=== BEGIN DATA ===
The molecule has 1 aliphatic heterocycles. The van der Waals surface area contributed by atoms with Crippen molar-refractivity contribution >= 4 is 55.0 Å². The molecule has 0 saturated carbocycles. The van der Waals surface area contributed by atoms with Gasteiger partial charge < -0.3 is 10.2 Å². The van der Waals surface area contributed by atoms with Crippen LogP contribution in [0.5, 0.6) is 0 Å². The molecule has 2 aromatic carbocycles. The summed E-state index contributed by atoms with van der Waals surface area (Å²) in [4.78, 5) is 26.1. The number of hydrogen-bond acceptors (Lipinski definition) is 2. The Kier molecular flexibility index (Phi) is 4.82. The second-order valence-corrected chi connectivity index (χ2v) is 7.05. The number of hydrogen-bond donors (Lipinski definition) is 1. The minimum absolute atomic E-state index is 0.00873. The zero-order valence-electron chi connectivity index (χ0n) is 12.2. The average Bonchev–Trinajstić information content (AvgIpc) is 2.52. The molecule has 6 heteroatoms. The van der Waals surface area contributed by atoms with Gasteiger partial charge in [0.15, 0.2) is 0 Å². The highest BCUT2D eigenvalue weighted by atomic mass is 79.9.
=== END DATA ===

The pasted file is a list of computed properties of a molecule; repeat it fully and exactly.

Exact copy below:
The molecule has 1 aliphatic heterocycles. The van der Waals surface area contributed by atoms with Crippen molar-refractivity contribution >= 4 is 55.0 Å². The molecule has 0 saturated carbocycles. The van der Waals surface area contributed by atoms with Gasteiger partial charge < -0.3 is 10.2 Å². The van der Waals surface area contributed by atoms with Crippen LogP contribution in [0.5, 0.6) is 0 Å². The molecule has 2 aromatic carbocycles. The summed E-state index contributed by atoms with van der Waals surface area (Å²) in [4.78, 5) is 26.1. The number of hydrogen-bond acceptors (Lipinski definition) is 2. The Kier molecular flexibility index (Phi) is 4.82. The second-order valence-corrected chi connectivity index (χ2v) is 7.05. The number of hydrogen-bond donors (Lipinski definition) is 1. The minimum absolute atomic E-state index is 0.00873. The zero-order valence-electron chi connectivity index (χ0n) is 12.2. The average Bonchev–Trinajstić information content (AvgIpc) is 2.52. The molecule has 6 heteroatoms. The van der Waals surface area contributed by atoms with Gasteiger partial charge in [0.15, 0.2) is 0 Å². The highest BCUT2D eigenvalue weighted by atomic mass is 79.9.